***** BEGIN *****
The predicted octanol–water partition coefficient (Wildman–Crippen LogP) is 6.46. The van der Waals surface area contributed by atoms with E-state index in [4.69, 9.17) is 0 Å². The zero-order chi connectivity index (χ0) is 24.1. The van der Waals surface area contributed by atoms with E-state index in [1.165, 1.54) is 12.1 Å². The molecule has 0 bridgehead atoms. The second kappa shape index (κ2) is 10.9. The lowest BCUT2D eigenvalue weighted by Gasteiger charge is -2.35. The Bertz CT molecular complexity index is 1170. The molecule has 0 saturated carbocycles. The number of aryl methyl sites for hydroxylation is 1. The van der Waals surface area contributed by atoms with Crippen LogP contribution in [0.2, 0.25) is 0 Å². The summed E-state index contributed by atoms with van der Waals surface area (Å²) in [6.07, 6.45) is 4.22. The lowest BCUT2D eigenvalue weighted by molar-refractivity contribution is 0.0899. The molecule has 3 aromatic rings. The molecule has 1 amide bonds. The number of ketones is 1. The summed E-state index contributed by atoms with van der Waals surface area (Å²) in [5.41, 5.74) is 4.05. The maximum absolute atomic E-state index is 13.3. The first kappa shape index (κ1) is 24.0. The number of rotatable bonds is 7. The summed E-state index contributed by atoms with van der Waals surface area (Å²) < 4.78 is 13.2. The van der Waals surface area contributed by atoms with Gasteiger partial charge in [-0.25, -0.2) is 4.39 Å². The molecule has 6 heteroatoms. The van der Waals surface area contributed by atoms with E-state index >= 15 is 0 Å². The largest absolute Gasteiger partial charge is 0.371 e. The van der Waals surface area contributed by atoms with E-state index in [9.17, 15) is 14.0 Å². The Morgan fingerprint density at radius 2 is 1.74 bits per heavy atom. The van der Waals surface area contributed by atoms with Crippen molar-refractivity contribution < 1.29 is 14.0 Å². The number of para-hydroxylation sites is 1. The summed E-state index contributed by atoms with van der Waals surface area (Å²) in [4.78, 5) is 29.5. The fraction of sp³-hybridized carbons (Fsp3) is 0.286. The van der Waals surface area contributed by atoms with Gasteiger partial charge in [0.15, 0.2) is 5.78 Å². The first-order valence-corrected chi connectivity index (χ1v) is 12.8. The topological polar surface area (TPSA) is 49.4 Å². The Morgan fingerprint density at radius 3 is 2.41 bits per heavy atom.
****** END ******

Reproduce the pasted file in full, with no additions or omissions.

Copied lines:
The predicted octanol–water partition coefficient (Wildman–Crippen LogP) is 6.46. The van der Waals surface area contributed by atoms with E-state index in [4.69, 9.17) is 0 Å². The zero-order chi connectivity index (χ0) is 24.1. The van der Waals surface area contributed by atoms with E-state index in [1.165, 1.54) is 12.1 Å². The molecule has 0 bridgehead atoms. The second kappa shape index (κ2) is 10.9. The lowest BCUT2D eigenvalue weighted by Gasteiger charge is -2.35. The Bertz CT molecular complexity index is 1170. The molecule has 0 saturated carbocycles. The number of aryl methyl sites for hydroxylation is 1. The van der Waals surface area contributed by atoms with Crippen LogP contribution in [0.2, 0.25) is 0 Å². The summed E-state index contributed by atoms with van der Waals surface area (Å²) in [6.07, 6.45) is 4.22. The lowest BCUT2D eigenvalue weighted by molar-refractivity contribution is 0.0899. The molecule has 3 aromatic rings. The molecule has 1 amide bonds. The number of ketones is 1. The summed E-state index contributed by atoms with van der Waals surface area (Å²) in [5.41, 5.74) is 4.05. The maximum absolute atomic E-state index is 13.3. The first kappa shape index (κ1) is 24.0. The number of rotatable bonds is 7. The summed E-state index contributed by atoms with van der Waals surface area (Å²) < 4.78 is 13.2. The van der Waals surface area contributed by atoms with Gasteiger partial charge in [-0.25, -0.2) is 4.39 Å². The molecule has 6 heteroatoms. The van der Waals surface area contributed by atoms with E-state index >= 15 is 0 Å². The largest absolute Gasteiger partial charge is 0.371 e. The van der Waals surface area contributed by atoms with E-state index in [9.17, 15) is 14.0 Å². The Morgan fingerprint density at radius 2 is 1.74 bits per heavy atom. The van der Waals surface area contributed by atoms with Crippen molar-refractivity contribution < 1.29 is 14.0 Å². The number of para-hydroxylation sites is 1. The summed E-state index contributed by atoms with van der Waals surface area (Å²) in [4.78, 5) is 29.5. The fraction of sp³-hybridized carbons (Fsp3) is 0.286. The van der Waals surface area contributed by atoms with Gasteiger partial charge in [0.15, 0.2) is 5.78 Å². The first-order valence-corrected chi connectivity index (χ1v) is 12.8. The topological polar surface area (TPSA) is 49.4 Å². The Morgan fingerprint density at radius 3 is 2.41 bits per heavy atom.